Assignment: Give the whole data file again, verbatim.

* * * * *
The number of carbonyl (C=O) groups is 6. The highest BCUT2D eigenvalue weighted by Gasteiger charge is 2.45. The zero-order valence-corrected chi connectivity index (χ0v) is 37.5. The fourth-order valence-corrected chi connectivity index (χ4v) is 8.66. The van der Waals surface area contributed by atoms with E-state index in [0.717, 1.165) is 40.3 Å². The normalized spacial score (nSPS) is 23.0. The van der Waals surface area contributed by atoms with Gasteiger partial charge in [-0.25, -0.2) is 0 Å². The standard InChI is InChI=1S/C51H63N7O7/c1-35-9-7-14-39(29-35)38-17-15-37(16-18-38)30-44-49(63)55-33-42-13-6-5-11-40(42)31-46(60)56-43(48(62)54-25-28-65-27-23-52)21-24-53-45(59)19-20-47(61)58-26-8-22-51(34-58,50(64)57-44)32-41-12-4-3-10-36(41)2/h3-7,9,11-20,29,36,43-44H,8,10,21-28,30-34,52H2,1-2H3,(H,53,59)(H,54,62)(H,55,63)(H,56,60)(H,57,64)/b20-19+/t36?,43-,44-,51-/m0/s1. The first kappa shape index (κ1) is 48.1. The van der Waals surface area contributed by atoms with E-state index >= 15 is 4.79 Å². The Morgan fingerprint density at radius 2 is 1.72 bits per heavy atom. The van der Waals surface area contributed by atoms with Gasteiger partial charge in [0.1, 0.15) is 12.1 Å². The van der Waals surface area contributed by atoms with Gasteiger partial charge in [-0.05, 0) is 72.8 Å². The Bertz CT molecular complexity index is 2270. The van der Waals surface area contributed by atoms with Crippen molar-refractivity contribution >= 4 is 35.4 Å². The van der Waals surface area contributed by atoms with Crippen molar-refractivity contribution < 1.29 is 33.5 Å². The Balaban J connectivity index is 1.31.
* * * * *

The number of carbonyl (C=O) groups is 6. The highest BCUT2D eigenvalue weighted by Gasteiger charge is 2.45. The zero-order valence-corrected chi connectivity index (χ0v) is 37.5. The fourth-order valence-corrected chi connectivity index (χ4v) is 8.66. The van der Waals surface area contributed by atoms with E-state index in [0.717, 1.165) is 40.3 Å². The normalized spacial score (nSPS) is 23.0. The van der Waals surface area contributed by atoms with Gasteiger partial charge in [-0.25, -0.2) is 0 Å². The standard InChI is InChI=1S/C51H63N7O7/c1-35-9-7-14-39(29-35)38-17-15-37(16-18-38)30-44-49(63)55-33-42-13-6-5-11-40(42)31-46(60)56-43(48(62)54-25-28-65-27-23-52)21-24-53-45(59)19-20-47(61)58-26-8-22-51(34-58,50(64)57-44)32-41-12-4-3-10-36(41)2/h3-7,9,11-20,29,36,43-44H,8,10,21-28,30-34,52H2,1-2H3,(H,53,59)(H,54,62)(H,55,63)(H,56,60)(H,57,64)/b20-19+/t36?,43-,44-,51-/m0/s1. The first kappa shape index (κ1) is 48.1. The van der Waals surface area contributed by atoms with E-state index >= 15 is 4.79 Å². The Morgan fingerprint density at radius 2 is 1.72 bits per heavy atom. The van der Waals surface area contributed by atoms with Gasteiger partial charge in [0.1, 0.15) is 12.1 Å². The van der Waals surface area contributed by atoms with Gasteiger partial charge in [-0.05, 0) is 72.8 Å². The Bertz CT molecular complexity index is 2270. The van der Waals surface area contributed by atoms with Crippen molar-refractivity contribution >= 4 is 35.4 Å². The van der Waals surface area contributed by atoms with Crippen molar-refractivity contribution < 1.29 is 33.5 Å². The Balaban J connectivity index is 1.31.